He laughed. "James hasn't gossiped since he was a midshipman. Besides, do you really think anybody would tell him?"

Looking down at him, she had to admit that that would be a phenomenally stupid and possibly suicidal thing to do. "You're right," she said. "That would be a phenomenally stupid and possibly suicidal thing to do. Does the Commander know that?"

He laughed again, this time affectionately. She didn't think the affection was for her. She wasn't sure how she felt about that. "He doesn't know how to think that way. The only reason he was never a boy scout is that they have no sense of humor."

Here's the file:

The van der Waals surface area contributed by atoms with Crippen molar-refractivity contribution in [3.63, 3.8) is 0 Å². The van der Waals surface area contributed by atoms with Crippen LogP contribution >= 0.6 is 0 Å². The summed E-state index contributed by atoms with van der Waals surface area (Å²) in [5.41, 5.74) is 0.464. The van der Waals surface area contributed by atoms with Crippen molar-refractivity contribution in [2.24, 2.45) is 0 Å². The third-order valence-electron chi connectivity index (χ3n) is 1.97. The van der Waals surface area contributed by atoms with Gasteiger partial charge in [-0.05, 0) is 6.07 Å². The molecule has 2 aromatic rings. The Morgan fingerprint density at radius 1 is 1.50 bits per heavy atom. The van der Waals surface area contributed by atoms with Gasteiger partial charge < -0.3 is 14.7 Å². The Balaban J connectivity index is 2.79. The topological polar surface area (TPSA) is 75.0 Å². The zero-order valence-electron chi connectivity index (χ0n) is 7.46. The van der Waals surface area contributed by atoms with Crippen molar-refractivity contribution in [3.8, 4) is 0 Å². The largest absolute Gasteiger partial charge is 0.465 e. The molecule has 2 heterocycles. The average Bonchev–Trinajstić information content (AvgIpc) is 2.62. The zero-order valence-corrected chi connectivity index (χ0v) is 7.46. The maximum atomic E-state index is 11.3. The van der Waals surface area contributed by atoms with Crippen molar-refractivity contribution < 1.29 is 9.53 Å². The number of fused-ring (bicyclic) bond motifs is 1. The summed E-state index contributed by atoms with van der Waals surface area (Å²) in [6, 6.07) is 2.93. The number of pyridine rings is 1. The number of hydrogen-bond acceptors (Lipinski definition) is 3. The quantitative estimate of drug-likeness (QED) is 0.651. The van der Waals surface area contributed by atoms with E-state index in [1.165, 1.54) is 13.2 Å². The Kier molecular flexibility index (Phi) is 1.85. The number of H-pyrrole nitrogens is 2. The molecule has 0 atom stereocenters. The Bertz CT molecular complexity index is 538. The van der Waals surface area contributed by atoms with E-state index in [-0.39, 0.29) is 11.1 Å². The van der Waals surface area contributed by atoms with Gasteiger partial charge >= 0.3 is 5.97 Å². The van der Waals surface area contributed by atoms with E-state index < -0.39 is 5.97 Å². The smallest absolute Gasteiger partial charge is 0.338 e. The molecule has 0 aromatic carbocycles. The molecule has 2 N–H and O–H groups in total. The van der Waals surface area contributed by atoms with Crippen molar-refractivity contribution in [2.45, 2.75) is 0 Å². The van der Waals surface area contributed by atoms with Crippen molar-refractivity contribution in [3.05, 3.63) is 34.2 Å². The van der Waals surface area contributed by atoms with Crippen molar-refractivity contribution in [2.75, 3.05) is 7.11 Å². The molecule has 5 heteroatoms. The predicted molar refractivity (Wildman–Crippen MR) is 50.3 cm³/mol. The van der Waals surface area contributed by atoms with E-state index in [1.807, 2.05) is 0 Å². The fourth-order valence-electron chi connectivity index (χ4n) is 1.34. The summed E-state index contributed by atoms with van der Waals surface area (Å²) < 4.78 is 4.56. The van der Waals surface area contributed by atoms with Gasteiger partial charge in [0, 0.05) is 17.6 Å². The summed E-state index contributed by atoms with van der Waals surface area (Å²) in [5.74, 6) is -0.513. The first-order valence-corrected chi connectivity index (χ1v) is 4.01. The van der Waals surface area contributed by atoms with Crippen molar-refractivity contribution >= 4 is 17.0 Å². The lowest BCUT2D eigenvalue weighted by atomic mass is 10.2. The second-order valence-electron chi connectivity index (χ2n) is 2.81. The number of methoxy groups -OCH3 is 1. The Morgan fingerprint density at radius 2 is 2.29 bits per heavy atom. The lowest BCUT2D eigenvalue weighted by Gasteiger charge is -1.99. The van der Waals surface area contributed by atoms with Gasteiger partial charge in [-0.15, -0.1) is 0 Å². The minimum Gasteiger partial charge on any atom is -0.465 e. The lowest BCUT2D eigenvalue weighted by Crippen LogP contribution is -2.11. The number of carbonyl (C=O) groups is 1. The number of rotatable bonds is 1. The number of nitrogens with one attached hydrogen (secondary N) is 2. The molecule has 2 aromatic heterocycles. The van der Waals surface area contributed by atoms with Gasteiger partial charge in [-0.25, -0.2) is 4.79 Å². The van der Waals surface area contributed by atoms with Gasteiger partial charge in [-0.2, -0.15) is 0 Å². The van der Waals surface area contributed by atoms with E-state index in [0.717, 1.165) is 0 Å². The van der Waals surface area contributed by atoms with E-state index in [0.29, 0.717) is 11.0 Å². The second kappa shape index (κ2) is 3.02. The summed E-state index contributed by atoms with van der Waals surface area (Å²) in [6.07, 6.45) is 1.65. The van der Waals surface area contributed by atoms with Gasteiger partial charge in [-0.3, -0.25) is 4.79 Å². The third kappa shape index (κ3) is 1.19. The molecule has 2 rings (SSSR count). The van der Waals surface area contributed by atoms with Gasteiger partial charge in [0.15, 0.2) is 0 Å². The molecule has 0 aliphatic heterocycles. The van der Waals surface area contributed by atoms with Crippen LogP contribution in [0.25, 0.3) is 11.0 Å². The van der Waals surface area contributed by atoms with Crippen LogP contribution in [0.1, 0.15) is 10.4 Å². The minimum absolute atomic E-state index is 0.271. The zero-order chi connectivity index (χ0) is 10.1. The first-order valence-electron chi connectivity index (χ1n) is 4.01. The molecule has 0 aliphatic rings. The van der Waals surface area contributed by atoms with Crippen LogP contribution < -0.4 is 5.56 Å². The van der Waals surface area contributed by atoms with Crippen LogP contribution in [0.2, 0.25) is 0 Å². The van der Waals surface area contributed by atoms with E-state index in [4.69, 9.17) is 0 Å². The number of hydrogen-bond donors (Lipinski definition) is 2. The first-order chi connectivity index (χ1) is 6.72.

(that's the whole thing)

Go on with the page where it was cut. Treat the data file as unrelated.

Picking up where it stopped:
Kyoko Lowell did not ordinarily work in Personnel. She was there on light duty that week, after having taken a disrupter blast to the hip on her last mission. She was technically healed, but Doc said her bones needed some time to strengthen before she started throwing herself around again like the rest of the Security goons. She would be back the next day, doing her own job. In the course of that job, she had witnessed a number of interrogations. She had also not witnessed a number of interrogations. Those were the ones where Commander Kirk took the suspect into a very small room with no monitor, closed the door, and came out again three hours later looking grim and grey. This was her cue to go into the room. Sometimes the suspect would pronounce willingness to confess. Sometimes she would have been given orders to escort the suspect to the mess and stuff them full of chicken soup, or their cultural equivalent. Regardless of their guilt or innocence, they always needed the soup. Once, the Chief of Security had gotten fed up, and asked if the Commander would please stop terrorizing the prisoners and just let her do her job. She had been told, "I do. You're a military man. I'm a cop." The Commander's inability to tell the difference between uniformed men and women, except for Mitch, was legendary. There was a joke going around that the new miniskirt uniforms HQ was considering were his fault. He explained that away, along with the rocky pattern of his speech, by saying that gendered words made him nervous, because Standard was his absolutely worst language except for English. This made the Communications officer nervous. Many things about the Commander made Kyoko nervous.